The European Security Summit 2019, hosted by CoESS for its 30th anniversary in partnership with FederSicurezza, has started today in Rome. In its sixth edition, this year’s Summit focuses on “The Security Continuum in the New Normal” and the need for public-private partnerships between law enforcement and private security industry. To this end, CoESS launched a White Paper on the Security Continuum today. To tackle today’s complex challenges to public security, keynote speakers called on the more than 150 participants to work together for enforced cooperation: among national associations, private security companies, law enforcement and policymakers.
In the opening of the Summit, Marc Pissens, President of CoESS, highlighted that the private security industry has evolved a lot since the foundation of CoESS in Rome in 1989. Today, 2 million licensed private security guards in Europe make citizens feel safe in their daily lives: when they go to work, take a flight for a business trip or holiday, visit the match of their favourite football club, or go see a concert during the weekend. And for many unseen, private security would play a crucial role in protecting todays supply chains, Critical Infrastructure, and transportation networks.
However, current challenges to public security would make it necessary that society as a whole adapts to this new normal: A true Security Continuum would be needed, in which security is seen as an enabler and not a simple commodity. To really achieve this, private and public sector partners would urgently have to work together and legislation would need to create fit frameworks to strengthen security in Europe. CoESS has provided respective recommendations to European policymakers to take important steps in this direction with the recently published 10 recommendations for a more resilient Europe.
The Summit further started with a strong statement by Luigi Gabriele, President of FederSicurezza. He called for strong cooperation of the private security industry on EU-level in order to improve the exchange of best practices among national associations and to drive the promotion of CoESS’ values: quality, safety, compliance and trust. Likewise, he stressed that private security would be ready to assist law enforcement in counterterrorism efforts in a complementary way. Private security could take over tasks such as monitoring and patrolling to allow law enforcement and armed forces to better focus on the specialised missions they are trained and equipped for. He mentioned the Italian initiative “1000 eyes on the city” as a best practice example.
Luigi Gabriele was joined by Anna Lapini, member of the National Board of ConfCommercio, stressing that also from an industry perspective, it would be crucial to continue fostering a secure environment for business operations. In Italy alone, still 29 Billion EUR would be lost annually in the retail sector due to organised crime. To highlight the importance of this issue, ConfCommercio has launched the Rule of Law Day in Italy, stressing stakeholders to work together to create an environment that is safe and secure for business operations. Today, 4 out of 5 entrepreneurs in Italy would already have preventive measures in place, including video surveillance solutions and the services provided by Private Security Companies.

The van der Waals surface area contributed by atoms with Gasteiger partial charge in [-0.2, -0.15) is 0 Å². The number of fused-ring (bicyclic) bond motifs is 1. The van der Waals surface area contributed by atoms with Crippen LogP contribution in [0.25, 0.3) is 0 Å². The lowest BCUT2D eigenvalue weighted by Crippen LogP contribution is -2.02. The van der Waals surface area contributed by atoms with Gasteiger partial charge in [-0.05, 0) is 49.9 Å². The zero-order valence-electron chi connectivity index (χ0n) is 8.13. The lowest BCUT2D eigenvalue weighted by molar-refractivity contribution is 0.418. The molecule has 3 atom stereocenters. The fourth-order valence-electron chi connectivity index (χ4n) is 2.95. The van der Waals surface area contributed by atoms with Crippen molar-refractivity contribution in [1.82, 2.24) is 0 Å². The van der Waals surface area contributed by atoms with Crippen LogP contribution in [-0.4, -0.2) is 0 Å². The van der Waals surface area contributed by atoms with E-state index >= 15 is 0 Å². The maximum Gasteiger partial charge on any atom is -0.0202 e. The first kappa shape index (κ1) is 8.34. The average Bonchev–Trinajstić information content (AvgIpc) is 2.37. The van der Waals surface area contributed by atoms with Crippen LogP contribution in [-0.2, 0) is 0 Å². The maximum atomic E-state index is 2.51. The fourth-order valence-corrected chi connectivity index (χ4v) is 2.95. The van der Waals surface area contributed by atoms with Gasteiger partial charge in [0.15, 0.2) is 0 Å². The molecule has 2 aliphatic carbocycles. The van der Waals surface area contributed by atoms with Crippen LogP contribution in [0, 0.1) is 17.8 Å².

This year’s keynote speech was held by Hans Das, Head of the Counterterrorism Unit at the European Commission’s Directorate General for Migration and Home Affairs. He stressed that the terrorist threat would remain high in the EU, and would unfortunately be there to stay when looking at emerging threats to public security. It would therefore be crucial to adapt response strategies accordingly, and particularly private security would play a crucial role to support law enforcement and Member States in protecting public spaces. He showed himself deeply convinced that cooperation between public and private security is essential. To this end, the European Commission has put in place importance initiatives in cooperation with both Member States and private operators – including the EU Action Plan on the Protection of Public Spaces, the launch of the EU Operators Forum, as well as guidance material to improve the exchange of best practices among Member States. Law enforcement and armed forces could not protect every single public space alone, which is why public-private partnerships would be an essential part of future security approaches. “We need to dare to make secure a collective effort”, he said. A commitment CoESS makes a contribution to with the White Paper on the Security Continuum, which was launched at the Summit.
Discussions this afternoon will go into further detail on how to create this Security Continuum: from best practices in ensuring quality in the provision of security services by standards and public procurement; the use of innovative technologies and security solutions in private security services at the benefit of law enforcement and public security; and concrete recommendations on how to establish partnership frameworks between law enforcement and private security.